“Triple Bottom Line” as “Sustainable Corporate Performance”: A Proposition for the Future

Abstract: Based upon a review of corporate performance, corporate financial performance and corporate social performance, we propose that the concept of “triple bottom line” (TBL) as “sustainable corporate performance” (SCP) should consist of three measurement elements, namely: (i) financial, (ii) social and (iii) environmental. TBL as SCP is proposed to be derived from the interface between them. We also propose that the content of each of these measurement elements may vary across contexts and over time. Furthermore, TBL as SCR should be interpreted to be a relative concept that is dynamic and iterative. Continuous monitoring needs to be performed, adapting the content of the measurement elements to changes that evolve across contexts and over time in the marketplace and society. TBL as SCP may be seen as a function of time and context.

Introduction

The outcome of management processes, from strategic planning to implementation of the plan, underpins the measurement of corporate performance. Thus, corporate performance refers to the end result of management processes in relation to corporate goals. Daft defined corporate performance as the organization’s ability to attain its goals by using resources in an efficient and effective manner.

There are different perspectives on the measurement of corporate performance in strategic management literature. For example, Ventrakaman and Ramanujam divide corporate performance into operational and financial performances. Operational performance includes:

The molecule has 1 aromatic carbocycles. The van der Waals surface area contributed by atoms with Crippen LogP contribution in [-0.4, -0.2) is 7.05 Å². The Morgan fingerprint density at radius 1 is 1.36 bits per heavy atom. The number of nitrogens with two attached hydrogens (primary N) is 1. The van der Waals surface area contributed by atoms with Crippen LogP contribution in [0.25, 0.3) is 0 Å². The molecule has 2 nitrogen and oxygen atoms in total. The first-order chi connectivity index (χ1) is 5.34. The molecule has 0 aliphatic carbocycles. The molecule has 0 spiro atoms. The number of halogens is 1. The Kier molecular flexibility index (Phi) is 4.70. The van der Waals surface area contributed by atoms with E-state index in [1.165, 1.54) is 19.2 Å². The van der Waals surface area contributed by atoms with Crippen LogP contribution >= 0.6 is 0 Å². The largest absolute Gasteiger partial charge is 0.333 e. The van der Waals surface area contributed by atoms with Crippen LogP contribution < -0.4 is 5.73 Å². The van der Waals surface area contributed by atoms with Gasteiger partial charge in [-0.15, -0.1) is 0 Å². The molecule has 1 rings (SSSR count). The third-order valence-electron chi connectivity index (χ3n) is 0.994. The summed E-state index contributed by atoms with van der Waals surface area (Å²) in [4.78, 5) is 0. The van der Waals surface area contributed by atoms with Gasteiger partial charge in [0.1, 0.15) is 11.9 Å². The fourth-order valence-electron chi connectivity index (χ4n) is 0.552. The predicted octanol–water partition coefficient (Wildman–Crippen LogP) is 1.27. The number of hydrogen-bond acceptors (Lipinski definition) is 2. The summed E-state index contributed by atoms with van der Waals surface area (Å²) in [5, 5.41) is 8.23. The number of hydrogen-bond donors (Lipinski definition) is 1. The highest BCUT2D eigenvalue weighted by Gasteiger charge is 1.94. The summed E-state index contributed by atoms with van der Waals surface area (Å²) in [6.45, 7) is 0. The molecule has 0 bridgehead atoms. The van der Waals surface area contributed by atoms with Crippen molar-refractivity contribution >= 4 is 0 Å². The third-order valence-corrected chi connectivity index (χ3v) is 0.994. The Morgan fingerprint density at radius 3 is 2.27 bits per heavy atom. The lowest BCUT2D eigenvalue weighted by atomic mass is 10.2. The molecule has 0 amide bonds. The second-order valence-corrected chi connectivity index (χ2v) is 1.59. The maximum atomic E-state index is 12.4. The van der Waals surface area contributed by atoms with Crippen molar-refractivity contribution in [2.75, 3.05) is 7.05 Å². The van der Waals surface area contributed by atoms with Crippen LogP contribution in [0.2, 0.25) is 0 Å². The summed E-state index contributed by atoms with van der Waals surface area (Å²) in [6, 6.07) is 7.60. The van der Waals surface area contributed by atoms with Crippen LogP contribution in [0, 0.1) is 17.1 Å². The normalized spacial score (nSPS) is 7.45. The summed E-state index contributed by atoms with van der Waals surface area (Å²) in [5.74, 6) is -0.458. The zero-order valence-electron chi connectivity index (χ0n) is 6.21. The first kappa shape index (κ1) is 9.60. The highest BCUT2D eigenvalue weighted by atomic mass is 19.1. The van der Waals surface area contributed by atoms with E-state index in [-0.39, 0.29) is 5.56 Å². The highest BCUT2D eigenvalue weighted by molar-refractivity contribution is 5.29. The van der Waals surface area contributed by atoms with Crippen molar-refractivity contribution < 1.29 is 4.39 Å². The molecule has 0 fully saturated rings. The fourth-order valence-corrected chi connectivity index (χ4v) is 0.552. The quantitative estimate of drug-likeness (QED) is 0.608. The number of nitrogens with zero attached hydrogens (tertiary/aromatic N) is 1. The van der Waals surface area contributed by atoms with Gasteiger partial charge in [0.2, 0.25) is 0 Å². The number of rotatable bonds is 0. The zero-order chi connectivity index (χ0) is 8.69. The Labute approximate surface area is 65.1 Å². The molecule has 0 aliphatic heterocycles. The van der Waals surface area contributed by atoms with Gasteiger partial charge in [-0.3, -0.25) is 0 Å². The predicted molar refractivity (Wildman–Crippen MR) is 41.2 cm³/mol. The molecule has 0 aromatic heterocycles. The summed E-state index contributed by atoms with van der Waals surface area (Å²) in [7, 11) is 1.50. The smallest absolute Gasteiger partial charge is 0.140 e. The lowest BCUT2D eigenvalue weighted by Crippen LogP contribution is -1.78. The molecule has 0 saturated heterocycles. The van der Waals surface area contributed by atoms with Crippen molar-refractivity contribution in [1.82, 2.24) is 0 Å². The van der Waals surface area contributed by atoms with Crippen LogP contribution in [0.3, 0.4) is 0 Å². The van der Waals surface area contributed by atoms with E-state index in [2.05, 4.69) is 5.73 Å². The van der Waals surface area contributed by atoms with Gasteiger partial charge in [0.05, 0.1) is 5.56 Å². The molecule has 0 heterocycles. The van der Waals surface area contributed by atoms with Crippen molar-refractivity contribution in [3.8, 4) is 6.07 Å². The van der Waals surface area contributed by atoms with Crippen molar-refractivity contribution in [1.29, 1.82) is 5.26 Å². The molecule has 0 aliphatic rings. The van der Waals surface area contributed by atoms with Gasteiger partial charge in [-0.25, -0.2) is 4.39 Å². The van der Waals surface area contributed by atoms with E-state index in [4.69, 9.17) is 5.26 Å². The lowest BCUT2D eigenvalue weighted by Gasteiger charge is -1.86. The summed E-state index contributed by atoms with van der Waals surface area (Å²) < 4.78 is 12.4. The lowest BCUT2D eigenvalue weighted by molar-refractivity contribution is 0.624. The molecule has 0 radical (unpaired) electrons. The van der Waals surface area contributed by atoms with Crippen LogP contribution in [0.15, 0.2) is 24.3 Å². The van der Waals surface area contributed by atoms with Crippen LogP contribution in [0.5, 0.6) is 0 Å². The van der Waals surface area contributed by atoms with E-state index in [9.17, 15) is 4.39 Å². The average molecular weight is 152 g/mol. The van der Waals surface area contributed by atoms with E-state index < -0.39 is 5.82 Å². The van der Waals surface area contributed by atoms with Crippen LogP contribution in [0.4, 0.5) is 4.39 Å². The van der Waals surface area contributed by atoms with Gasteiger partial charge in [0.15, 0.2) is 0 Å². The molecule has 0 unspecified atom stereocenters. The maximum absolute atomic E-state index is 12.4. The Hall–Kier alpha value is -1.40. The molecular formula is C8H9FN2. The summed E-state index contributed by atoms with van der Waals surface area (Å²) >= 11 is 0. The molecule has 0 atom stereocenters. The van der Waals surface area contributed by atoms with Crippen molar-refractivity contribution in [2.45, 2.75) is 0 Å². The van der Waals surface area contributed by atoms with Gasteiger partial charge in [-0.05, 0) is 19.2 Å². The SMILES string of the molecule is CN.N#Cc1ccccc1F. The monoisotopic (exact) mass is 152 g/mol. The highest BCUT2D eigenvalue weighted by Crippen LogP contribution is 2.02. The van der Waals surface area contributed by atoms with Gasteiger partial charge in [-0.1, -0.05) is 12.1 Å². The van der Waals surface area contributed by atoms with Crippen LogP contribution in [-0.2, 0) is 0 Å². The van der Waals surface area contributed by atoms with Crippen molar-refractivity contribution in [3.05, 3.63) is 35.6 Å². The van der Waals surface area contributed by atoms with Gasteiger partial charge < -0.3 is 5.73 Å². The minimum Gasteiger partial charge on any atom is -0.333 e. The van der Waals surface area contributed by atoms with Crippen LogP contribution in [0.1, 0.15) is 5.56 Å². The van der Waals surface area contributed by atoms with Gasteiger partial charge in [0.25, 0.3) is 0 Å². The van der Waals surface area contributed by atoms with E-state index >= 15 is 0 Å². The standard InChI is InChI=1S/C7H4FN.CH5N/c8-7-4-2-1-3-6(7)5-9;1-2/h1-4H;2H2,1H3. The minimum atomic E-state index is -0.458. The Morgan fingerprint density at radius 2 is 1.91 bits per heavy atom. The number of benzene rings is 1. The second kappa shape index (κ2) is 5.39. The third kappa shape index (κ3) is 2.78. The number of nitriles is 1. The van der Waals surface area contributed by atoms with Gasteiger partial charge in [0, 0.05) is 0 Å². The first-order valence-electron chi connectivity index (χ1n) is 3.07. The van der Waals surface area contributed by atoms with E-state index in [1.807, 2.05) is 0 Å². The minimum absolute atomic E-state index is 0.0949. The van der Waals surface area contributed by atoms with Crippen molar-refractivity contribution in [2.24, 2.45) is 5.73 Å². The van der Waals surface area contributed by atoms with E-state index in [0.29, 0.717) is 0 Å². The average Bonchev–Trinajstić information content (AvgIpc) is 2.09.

(i)                  market share,

(ii)                product quality, and

(iii)               marketing effectiveness.

Financial performance is broken down into two subcategories:

(i)                  market-based performance (e.g., stock price, dividend payout and earnings per share) and

(ii)                accounting-based performance (e.g., return on assets and return on equity).

The concept of corporate performance in accounting literatures refers normally to financial aspects such as profit, return on assets (ROA) and economic value added (EVA), using the nick name of ―the bottom line. Kaplan and Norton coined the extended measurement of corporate performance as balanced scorecard, where the core idea is to balance the domination of financial and non-financial aspects in corporate performance. Kaplan and Norton’s extended corporate performance is in line with the measurement of corporate performance by Ventakraman and Ramanujam.

Simons defines corporate performance using an approach of market mechanism by which the company actively interacts with the financial, factor and customer product markets. In the financial market, the corporate performance strives to satisfy shareholders and creditors in the form of financial indicators. In the factor market, such as suppliers and other production owners, the corporate ability to pay in time and in agreed amount are important in evaluating corporate performance. Finally, from the perspective of customer product market, corporate performance will be evaluated by parties in the market based on the ability of the corporation to deliver value to customers with affordable price which is the net effect, in turn, will be indicated in the corporate revenue.